This is also the time when you should cut out extraneous words and make sure that you've come in under the word count limit, which will generally improve your writing.
In Stephen King's book, On Writing, King writes that he once received a rejection that read: "Formula for success: 2nd Draft = 1st Draft – 10%." In other words, the first draft can always use some trimming to make the best parts shine.
If you'd like some tips on how to improve your first draft, check out these tips about how to self-edit.
Put Your Contest Entry Aside
Now that you have a fairly polished first draft of your essay contest entry, put it aside and don't look at it for a little while. If you have time before the contest ends, put your essay away for at least a week. Let your mind mull over the idea subconsciously for a little while.
Many times, people think of exactly what their essay needs to make it perfect, right after they have hit the submit button.
Letting your entry simmer in your mind for a while gives you the time to come up with these great ideas before it's too late.
Revise Your Essay Contest Entry Again
Now is the time to put the final polish on your essay. Have you said everything you wanted to say? Have you made your point? Does the essay still sound good when you read it out loud? Can you tighten up the prose by making any additional cuts in the word count?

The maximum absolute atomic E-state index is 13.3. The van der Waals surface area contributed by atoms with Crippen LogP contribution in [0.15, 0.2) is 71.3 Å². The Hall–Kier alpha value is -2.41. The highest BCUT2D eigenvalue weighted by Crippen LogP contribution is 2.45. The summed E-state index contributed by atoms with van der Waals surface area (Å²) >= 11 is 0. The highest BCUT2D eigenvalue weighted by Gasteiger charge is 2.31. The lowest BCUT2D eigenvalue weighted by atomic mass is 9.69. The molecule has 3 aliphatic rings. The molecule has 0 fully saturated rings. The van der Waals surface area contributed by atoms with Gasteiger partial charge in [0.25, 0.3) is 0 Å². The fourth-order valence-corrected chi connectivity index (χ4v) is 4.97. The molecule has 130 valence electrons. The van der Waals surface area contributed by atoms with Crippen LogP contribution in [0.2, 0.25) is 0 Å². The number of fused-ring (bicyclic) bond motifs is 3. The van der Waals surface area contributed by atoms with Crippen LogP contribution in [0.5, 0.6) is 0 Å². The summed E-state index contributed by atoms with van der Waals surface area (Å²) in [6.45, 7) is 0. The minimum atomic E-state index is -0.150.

This is a good time to enlist the help of friends or family members. Read your essay to them and check their reactions. Did they smile at the right parts? Were they confused by anything? Did they connect with the idea behind the story?
This is also a good time to ask a friend to double-check your spelling and grammar. Even your computer's spell check programs make mistakes sometimes, so it's helpful to have another person read it through.
Read the Essay Contest Rules One Last Time
If you've been following these directions, you've already read through the contest rules carefully. But now that you've written your draft and had some time to think things over, it's a good idea to double-check to make sure you haven't overlooked anything.
Make a checklist of all of the essay requirements, then go through it point-by-point with your finished essay in front of you to make sure you've hit them all.
And now, you're done! Submit the essay to your contest, and keep your fingers crossed for the results!